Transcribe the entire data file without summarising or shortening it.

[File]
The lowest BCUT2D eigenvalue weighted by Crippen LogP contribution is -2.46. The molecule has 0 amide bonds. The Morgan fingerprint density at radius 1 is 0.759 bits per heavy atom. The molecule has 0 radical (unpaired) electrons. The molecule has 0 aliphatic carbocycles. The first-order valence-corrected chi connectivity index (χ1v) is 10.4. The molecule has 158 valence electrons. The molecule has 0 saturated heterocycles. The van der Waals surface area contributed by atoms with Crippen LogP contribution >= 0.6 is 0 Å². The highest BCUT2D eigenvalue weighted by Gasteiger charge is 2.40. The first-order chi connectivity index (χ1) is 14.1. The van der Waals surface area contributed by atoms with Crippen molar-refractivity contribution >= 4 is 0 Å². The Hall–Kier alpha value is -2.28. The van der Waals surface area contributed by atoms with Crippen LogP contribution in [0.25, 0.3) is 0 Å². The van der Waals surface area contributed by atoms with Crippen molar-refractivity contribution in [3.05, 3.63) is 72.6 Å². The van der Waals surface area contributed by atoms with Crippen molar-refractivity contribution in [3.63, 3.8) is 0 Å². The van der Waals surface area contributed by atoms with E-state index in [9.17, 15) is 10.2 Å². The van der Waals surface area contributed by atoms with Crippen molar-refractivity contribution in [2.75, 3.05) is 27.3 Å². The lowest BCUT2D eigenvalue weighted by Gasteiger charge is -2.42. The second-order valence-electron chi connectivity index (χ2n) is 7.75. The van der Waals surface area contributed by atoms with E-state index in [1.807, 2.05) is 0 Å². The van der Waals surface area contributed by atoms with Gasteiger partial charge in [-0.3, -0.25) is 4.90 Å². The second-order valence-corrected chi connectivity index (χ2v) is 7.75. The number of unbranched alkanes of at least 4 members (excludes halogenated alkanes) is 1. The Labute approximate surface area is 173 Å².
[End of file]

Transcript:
The lowest BCUT2D eigenvalue weighted by Crippen LogP contribution is -2.46. The molecule has 0 amide bonds. The Morgan fingerprint density at radius 1 is 0.759 bits per heavy atom. The molecule has 0 radical (unpaired) electrons. The molecule has 0 aliphatic carbocycles. The first-order valence-corrected chi connectivity index (χ1v) is 10.4. The molecule has 158 valence electrons. The molecule has 0 saturated heterocycles. The van der Waals surface area contributed by atoms with Crippen LogP contribution >= 0.6 is 0 Å². The highest BCUT2D eigenvalue weighted by Gasteiger charge is 2.40. The first-order chi connectivity index (χ1) is 14.1. The van der Waals surface area contributed by atoms with Crippen molar-refractivity contribution >= 4 is 0 Å². The Hall–Kier alpha value is -2.28. The van der Waals surface area contributed by atoms with Crippen LogP contribution in [0.25, 0.3) is 0 Å². The van der Waals surface area contributed by atoms with Crippen molar-refractivity contribution in [3.05, 3.63) is 72.6 Å². The van der Waals surface area contributed by atoms with Crippen molar-refractivity contribution in [3.63, 3.8) is 0 Å². The van der Waals surface area contributed by atoms with E-state index in [9.17, 15) is 10.2 Å². The van der Waals surface area contributed by atoms with Crippen molar-refractivity contribution in [2.75, 3.05) is 27.3 Å². The lowest BCUT2D eigenvalue weighted by Gasteiger charge is -2.42. The second-order valence-electron chi connectivity index (χ2n) is 7.75. The van der Waals surface area contributed by atoms with E-state index in [1.807, 2.05) is 0 Å². The van der Waals surface area contributed by atoms with Gasteiger partial charge in [-0.3, -0.25) is 4.90 Å². The second-order valence-corrected chi connectivity index (χ2v) is 7.75. The number of unbranched alkanes of at least 4 members (excludes halogenated alkanes) is 1. The Labute approximate surface area is 173 Å².